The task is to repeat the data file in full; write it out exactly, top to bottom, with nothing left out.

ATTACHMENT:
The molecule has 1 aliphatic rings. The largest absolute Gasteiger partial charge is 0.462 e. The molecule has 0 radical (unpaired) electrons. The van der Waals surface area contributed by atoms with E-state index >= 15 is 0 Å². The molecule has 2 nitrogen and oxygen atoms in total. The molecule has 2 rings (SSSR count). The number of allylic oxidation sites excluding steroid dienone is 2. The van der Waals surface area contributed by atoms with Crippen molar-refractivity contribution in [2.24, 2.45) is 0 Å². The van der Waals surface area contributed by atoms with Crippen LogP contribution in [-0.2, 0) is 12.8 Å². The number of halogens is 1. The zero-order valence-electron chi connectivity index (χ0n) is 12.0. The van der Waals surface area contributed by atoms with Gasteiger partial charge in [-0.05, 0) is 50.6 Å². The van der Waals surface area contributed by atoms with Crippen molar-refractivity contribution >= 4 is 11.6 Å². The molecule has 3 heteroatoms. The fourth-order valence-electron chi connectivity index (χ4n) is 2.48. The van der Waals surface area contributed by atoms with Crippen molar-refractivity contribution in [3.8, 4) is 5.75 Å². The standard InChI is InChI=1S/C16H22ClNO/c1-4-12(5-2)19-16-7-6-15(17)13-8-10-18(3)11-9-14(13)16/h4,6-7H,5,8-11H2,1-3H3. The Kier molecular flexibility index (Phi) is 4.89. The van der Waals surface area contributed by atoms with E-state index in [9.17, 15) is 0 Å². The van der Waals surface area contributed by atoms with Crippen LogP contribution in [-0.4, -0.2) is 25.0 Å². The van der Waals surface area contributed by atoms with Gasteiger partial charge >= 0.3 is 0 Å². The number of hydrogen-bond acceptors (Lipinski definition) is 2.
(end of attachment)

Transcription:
The molecule has 1 aliphatic rings. The largest absolute Gasteiger partial charge is 0.462 e. The molecule has 0 radical (unpaired) electrons. The van der Waals surface area contributed by atoms with E-state index >= 15 is 0 Å². The molecule has 2 nitrogen and oxygen atoms in total. The molecule has 2 rings (SSSR count). The number of allylic oxidation sites excluding steroid dienone is 2. The van der Waals surface area contributed by atoms with Crippen molar-refractivity contribution in [2.24, 2.45) is 0 Å². The van der Waals surface area contributed by atoms with Crippen LogP contribution in [-0.2, 0) is 12.8 Å². The number of halogens is 1. The zero-order valence-electron chi connectivity index (χ0n) is 12.0. The van der Waals surface area contributed by atoms with Gasteiger partial charge in [-0.05, 0) is 50.6 Å². The van der Waals surface area contributed by atoms with Crippen molar-refractivity contribution >= 4 is 11.6 Å². The molecule has 3 heteroatoms. The fourth-order valence-electron chi connectivity index (χ4n) is 2.48. The van der Waals surface area contributed by atoms with Crippen molar-refractivity contribution in [3.8, 4) is 5.75 Å². The standard InChI is InChI=1S/C16H22ClNO/c1-4-12(5-2)19-16-7-6-15(17)13-8-10-18(3)11-9-14(13)16/h4,6-7H,5,8-11H2,1-3H3. The Kier molecular flexibility index (Phi) is 4.89. The van der Waals surface area contributed by atoms with E-state index in [9.17, 15) is 0 Å². The van der Waals surface area contributed by atoms with Crippen LogP contribution in [-0.4, -0.2) is 25.0 Å². The van der Waals surface area contributed by atoms with Gasteiger partial charge >= 0.3 is 0 Å². The number of hydrogen-bond acceptors (Lipinski definition) is 2.